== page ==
Koreans set to celebrate Lunar New Year
January 21, 2009
- Lunar New Year is one of the most important Korean holidays
- Americans learn about local culture
- Korean revere their ancestors
<strong>YONGSAN GARRISON, Republic of Korea</strong> - After the celebration of the New Year on Jan. 1, East Asian cultures are preparing for a different kind of New Year celebration with families Jan. 24-27.
The Korean Lunar New Year is based on cycles of the moon phase. Koreans start a massive movement to the homes of their eldest brother, who is responsible for the family ceremony coordination.
"All of our father-side family members gather up in our house and perform an ancestor memorial service called Charye," said Cpl. Park Ji-min, a Korean Augmentation to the U.S. Army Soldier here.
"The four-day period gives us a time to bring holiday spirits for us and share greetings, which give us good luck throughout the year."
"Charye" is a brief family-memorial service to ancestors using designated foods called "charyesang." Traditional liquor is offered in front of the ancestral tablet. Family members bow to the tablet and wish for family prosperity and great luck among the siblings.
Considerable efforts are made when preparing festive dishes for offerings at the Charye. The food on the table is designated by certain rules based on the tradition, but also depends on family's choice.
Food is displayed in five rows on a table. Usually on the back row, drinks and "tteokguk," a broth with oval-shaped slices of white rice cake soup, are placed to the left and right. The fourth row contains hot dishes including meat, vegetable and fish. The middle row has various "jeon," or Korean pancakes containing chopped vegetables, and "jeok," grilled meat. Pieces of "po," or dried slices of fish, are placed on the left side of the second row with other side dishes in the middle. Finally, on the front row, fruits are places by color order: red fruits on the right, white on the left.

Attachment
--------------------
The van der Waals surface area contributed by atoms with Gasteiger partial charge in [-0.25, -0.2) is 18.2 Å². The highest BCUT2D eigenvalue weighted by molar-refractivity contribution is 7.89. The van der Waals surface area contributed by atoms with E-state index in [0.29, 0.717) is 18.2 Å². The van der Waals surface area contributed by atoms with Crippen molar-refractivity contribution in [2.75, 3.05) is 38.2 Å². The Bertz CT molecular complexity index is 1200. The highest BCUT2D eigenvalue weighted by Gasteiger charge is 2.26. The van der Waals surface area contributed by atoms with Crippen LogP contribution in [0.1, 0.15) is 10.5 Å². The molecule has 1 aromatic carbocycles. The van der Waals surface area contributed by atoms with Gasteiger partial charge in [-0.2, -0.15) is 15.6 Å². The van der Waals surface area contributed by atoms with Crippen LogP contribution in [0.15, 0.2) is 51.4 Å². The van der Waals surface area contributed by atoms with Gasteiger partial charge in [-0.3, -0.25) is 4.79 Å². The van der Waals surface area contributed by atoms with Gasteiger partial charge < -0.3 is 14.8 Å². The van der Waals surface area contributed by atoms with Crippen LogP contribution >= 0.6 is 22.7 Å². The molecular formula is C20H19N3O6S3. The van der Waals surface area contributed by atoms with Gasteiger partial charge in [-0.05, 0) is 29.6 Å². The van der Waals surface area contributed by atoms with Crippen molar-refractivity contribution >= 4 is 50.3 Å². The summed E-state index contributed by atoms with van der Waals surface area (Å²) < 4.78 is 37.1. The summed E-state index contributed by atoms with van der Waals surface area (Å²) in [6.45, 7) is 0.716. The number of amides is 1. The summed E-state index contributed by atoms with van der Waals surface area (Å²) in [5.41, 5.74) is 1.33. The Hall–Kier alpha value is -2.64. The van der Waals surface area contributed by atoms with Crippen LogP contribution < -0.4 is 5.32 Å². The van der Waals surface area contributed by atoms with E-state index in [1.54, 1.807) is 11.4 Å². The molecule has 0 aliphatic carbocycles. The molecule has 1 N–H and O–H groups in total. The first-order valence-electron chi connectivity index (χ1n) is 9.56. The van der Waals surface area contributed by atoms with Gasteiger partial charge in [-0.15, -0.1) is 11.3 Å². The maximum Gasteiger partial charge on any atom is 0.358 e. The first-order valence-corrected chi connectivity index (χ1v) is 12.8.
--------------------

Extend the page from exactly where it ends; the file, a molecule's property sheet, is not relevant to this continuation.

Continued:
After the ceremony, family members bow to their elders saying "Saehae-bok Manee Baduseyo," which means "Happy New Year," in Korean.
This custom is called "Saebae" and children look forward to this time because adults return money or "Saebaetdon," and other types of appreciation for their polite bows.
Like other Asian countries, Korea also has traditional family-fun games. Typical games are "yootnoree," a board game using four sticks as dice, and "Yunnal-leegee," a traditional kite game.
"When I was young, all of our family members gathered around the table and played yootnoree. Laughter was all around during the game and we definitely enjoyed it," said Kim Min-su, U.S. Army Garrison-Yongsan. "But these days we focus on family conversation because we can't reach each other as usual like the past."
Families also share a moment of time with the mother's side of the family, either before or after the father's-wide gatherings, to greet and participate in Charye.
During the season, the peninsula's roads are packed with cars and buses, but sometimes the final destination is not always family gatherings.
Some Koreans plan to do something instead of enhancing family relationship these days. Especially this year, the five-day holiday will provide families with more time than any other Lunar New Year holiday.
"Our family is usually busy these days with work going on during the holiday, so we decided to do something different this year," said Sgt. Han Yo-han. "But after the busy times, we are still going to arrange a time to gather. Times change and customs change, but we always appreciate our ancestors and families."